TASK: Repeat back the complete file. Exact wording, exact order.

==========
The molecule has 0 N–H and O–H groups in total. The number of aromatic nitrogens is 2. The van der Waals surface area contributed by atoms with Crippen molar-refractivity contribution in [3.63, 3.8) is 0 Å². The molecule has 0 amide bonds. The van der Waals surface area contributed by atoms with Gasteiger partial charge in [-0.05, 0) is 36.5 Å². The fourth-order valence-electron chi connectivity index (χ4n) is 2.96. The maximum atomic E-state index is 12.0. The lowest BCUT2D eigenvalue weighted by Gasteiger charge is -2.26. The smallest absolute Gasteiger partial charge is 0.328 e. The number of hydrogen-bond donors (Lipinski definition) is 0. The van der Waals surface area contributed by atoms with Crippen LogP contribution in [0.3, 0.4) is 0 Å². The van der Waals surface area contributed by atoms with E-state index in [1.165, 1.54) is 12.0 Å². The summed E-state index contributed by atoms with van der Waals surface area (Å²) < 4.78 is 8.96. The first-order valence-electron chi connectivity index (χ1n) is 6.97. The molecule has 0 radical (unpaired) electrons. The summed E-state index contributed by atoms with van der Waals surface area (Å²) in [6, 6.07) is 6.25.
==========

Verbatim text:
The molecule has 0 N–H and O–H groups in total. The number of aromatic nitrogens is 2. The van der Waals surface area contributed by atoms with Crippen molar-refractivity contribution in [3.63, 3.8) is 0 Å². The molecule has 0 amide bonds. The van der Waals surface area contributed by atoms with Gasteiger partial charge in [-0.05, 0) is 36.5 Å². The fourth-order valence-electron chi connectivity index (χ4n) is 2.96. The maximum atomic E-state index is 12.0. The lowest BCUT2D eigenvalue weighted by Gasteiger charge is -2.26. The smallest absolute Gasteiger partial charge is 0.328 e. The number of hydrogen-bond donors (Lipinski definition) is 0. The van der Waals surface area contributed by atoms with Crippen LogP contribution in [0.3, 0.4) is 0 Å². The van der Waals surface area contributed by atoms with E-state index in [1.165, 1.54) is 12.0 Å². The summed E-state index contributed by atoms with van der Waals surface area (Å²) < 4.78 is 8.96. The first-order valence-electron chi connectivity index (χ1n) is 6.97. The molecule has 0 radical (unpaired) electrons. The summed E-state index contributed by atoms with van der Waals surface area (Å²) in [6, 6.07) is 6.25.